Immigrants pass the poor


With the help of the spokesmen for the poor, we have come to believe our poor are ‘trapped’ in poverty. Yet we know that poor immigrants can get ahead. Our poor are fluent in English and are ‘left behind’, yet poor immigrants with limited English get ahead. How did we develop these double standards? To find out, let’s compare both groups:

Many immigrants come from countries where they’ve seen: squalor, illiteracy, disease, civil unrest, war, hundreds of homeless kids on the streets, low status for women, and corruption we could never imagine. Some have had relatives taken away. Some have left or escaped through great hardship, been preyed on by smugglers and pirates, and lived in miserable refugee camps.

The homeless

Having spent years in social work and briefly managed a homeless shelter, I feel we are being misled.  The homeless are portrayed as the ‘nation’s failure’, the ‘disenfranchised’, who were ‘abandoned’ by the economy, ‘never had a chance’, and have ‘fallen out of the mainstream’.  They are ‘victims’ who are owed food, lodging, clothing, and services.

Some are shown on a food line with bizarre mountains of hair and dirty, matted beards.  No one would hire them that way; yet they’re never asked to get a haircut and shave in return for meals and lodging.

Hazlitt on poverty


After fruitless years in social work, it was with relief I read Henry Hazlitt’s THE CONQUEST OF POVERTY.Published in ‘73, his insights are as pertinent as ever. They explode the following myths:

  1. The amount of wealth is limited. (False, there is a much as people want to create.)
  2. The poor are trapped.(False).
  3. The rich get richer, the poor, poorer. (False, both progress proportionately.)
  4. The rich cause poverty. (False).
  5. The owners of a business get most of its income. (False, most goes for workers’ wages.)
  6. Capitalism helps the rich the most. (False, it helps the masses the most.)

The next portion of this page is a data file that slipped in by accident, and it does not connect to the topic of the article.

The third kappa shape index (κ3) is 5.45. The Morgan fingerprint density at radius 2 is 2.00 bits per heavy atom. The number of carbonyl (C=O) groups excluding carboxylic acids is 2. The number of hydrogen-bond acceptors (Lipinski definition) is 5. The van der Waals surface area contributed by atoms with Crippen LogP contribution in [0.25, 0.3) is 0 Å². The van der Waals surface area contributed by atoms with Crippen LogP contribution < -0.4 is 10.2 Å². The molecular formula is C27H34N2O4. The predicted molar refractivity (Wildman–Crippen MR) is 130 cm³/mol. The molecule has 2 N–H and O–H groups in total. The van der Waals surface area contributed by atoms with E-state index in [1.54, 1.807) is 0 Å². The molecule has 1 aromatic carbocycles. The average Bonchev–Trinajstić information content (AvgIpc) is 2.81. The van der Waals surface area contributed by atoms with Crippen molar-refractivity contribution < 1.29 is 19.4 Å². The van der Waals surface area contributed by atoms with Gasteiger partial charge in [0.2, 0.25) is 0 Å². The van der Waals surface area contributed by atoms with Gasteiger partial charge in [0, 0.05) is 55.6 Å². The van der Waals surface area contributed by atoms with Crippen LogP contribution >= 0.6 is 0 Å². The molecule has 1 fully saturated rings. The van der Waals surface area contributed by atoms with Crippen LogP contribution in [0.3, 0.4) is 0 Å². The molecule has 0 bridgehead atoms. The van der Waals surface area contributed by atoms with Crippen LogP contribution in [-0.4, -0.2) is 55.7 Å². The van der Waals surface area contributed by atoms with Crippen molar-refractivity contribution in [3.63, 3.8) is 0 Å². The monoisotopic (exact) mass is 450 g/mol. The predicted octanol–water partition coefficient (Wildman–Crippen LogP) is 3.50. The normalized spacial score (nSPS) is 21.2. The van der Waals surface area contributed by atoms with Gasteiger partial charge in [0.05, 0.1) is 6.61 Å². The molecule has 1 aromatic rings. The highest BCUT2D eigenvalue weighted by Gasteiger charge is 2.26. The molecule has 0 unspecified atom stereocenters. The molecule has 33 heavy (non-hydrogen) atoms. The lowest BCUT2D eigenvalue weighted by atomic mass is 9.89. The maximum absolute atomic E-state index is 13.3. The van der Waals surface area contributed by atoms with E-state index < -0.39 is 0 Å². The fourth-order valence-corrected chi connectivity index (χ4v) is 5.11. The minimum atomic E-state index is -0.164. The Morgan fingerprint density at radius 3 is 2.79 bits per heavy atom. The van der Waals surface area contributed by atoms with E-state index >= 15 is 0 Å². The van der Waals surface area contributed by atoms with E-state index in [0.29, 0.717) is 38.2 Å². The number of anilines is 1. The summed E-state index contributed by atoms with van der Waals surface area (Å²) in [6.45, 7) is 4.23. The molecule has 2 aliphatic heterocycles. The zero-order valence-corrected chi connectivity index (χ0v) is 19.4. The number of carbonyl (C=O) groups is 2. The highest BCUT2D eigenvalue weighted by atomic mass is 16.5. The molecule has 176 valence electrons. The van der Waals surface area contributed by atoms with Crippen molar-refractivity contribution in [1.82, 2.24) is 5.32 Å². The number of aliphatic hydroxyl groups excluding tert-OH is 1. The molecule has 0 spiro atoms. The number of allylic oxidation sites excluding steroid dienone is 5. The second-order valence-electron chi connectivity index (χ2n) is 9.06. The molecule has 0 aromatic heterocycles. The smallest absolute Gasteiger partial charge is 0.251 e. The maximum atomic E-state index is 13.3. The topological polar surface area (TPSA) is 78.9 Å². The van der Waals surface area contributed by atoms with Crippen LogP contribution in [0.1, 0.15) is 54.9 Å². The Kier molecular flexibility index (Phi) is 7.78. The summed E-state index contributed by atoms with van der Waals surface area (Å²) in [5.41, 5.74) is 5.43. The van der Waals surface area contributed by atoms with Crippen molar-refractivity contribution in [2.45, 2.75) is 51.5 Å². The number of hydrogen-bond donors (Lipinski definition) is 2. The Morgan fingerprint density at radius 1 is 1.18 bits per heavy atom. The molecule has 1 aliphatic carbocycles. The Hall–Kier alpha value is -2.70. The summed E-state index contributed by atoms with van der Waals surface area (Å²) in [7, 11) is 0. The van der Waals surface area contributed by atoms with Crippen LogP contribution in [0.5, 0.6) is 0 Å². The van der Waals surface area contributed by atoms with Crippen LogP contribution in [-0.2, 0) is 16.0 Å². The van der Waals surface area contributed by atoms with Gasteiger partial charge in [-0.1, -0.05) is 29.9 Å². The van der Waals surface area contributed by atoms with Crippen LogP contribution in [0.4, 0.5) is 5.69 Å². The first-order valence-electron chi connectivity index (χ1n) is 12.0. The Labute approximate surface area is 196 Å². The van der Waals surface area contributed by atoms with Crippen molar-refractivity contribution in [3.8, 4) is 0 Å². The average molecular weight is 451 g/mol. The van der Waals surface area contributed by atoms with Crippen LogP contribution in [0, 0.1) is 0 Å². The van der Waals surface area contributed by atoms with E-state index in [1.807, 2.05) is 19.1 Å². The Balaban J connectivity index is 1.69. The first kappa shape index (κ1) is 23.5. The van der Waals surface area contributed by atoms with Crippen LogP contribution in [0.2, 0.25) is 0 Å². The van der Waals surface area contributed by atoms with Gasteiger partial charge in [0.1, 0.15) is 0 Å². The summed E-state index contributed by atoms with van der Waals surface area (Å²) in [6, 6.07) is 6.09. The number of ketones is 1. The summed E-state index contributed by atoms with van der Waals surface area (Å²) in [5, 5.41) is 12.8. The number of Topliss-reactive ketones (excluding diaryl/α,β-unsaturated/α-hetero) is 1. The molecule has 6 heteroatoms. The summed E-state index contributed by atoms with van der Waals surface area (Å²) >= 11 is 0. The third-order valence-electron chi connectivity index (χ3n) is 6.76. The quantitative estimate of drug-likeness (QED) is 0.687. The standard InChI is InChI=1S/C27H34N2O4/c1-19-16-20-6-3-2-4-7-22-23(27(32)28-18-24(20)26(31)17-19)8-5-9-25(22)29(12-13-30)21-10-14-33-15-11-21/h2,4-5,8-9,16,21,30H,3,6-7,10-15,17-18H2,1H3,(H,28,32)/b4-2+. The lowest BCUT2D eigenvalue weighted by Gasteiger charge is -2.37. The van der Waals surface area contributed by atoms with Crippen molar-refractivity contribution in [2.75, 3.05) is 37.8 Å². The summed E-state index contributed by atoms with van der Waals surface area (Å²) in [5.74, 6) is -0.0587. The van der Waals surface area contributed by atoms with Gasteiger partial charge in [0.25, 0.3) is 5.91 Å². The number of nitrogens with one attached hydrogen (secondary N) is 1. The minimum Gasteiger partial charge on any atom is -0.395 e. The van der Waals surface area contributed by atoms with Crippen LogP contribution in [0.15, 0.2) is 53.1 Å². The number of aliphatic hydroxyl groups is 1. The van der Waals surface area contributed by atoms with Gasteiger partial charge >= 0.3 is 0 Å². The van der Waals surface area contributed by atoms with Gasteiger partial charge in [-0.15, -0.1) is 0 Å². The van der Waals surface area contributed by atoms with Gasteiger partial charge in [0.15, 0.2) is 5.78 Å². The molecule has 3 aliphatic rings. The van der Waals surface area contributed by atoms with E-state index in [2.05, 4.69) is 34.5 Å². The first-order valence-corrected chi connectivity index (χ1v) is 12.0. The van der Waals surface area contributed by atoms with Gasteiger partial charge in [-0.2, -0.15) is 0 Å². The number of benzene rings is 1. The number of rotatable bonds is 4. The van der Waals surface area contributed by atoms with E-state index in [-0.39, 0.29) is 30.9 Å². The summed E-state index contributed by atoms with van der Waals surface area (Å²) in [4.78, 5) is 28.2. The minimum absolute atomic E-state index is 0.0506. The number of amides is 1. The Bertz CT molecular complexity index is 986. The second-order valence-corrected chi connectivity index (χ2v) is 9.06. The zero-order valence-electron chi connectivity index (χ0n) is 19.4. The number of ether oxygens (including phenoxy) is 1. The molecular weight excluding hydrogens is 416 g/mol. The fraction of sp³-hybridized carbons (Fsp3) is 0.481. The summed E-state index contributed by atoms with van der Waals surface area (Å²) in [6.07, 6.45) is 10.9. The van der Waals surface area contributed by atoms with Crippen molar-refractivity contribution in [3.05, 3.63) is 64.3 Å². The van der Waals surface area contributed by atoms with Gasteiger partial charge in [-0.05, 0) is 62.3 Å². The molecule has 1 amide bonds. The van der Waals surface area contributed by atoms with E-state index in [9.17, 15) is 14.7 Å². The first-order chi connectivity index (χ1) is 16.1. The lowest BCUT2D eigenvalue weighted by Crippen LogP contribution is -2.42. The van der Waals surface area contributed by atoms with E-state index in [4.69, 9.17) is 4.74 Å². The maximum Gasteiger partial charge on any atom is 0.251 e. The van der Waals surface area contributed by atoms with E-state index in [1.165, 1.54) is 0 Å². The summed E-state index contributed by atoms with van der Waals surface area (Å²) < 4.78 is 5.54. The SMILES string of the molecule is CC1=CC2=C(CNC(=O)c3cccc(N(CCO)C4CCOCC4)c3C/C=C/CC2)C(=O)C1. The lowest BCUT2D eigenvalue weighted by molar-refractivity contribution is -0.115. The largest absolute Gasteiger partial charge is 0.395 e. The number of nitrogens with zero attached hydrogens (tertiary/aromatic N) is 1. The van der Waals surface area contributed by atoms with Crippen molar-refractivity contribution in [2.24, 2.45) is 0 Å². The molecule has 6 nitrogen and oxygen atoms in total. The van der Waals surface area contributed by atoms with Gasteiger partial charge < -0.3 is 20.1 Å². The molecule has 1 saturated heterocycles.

Poverty myths


Since ‘rediscovering’ poverty in the 60s, social programs have come and gone with few results. Yet we are made to feel guilty. No matter how much we spend, it’s never enough.

   This needs a close look. The irresponsible poor who do not work are featured with their kids in front of a shack despairing. The poor who do work are rarely interviewed, nor are those who have gotten out of poverty.

     There are others we don’t hear from – those abused by the irresponsible poor – landlords, merchants, employers, insurance companies, finance companies, utilities companies, sanitation, health, and other public servants, and chain stores (who avoid ghettos like the plague ).


After college I wanted to learn about ‘the downtrodden victims of society who lived in abject poverty’.  I lived in Spanish Harlem and the lower eastside – both in New York, in the late 60s and behind the capitol in Wash. D.C. in the early 70s to learn about urban problems.

Rather than ‘the pitiful and oppressed poor held down by the establishment’, I found something different.  Cars were benches – people sat on them, which ground the grit into the paint.  Some stood or walked on them. Occasionally a car found itself up on milk boxes in the morning with the back tires off.  The next day the front tires and engine parts disappeared, and later kids used it as a jungle gym.  Some were set afire.

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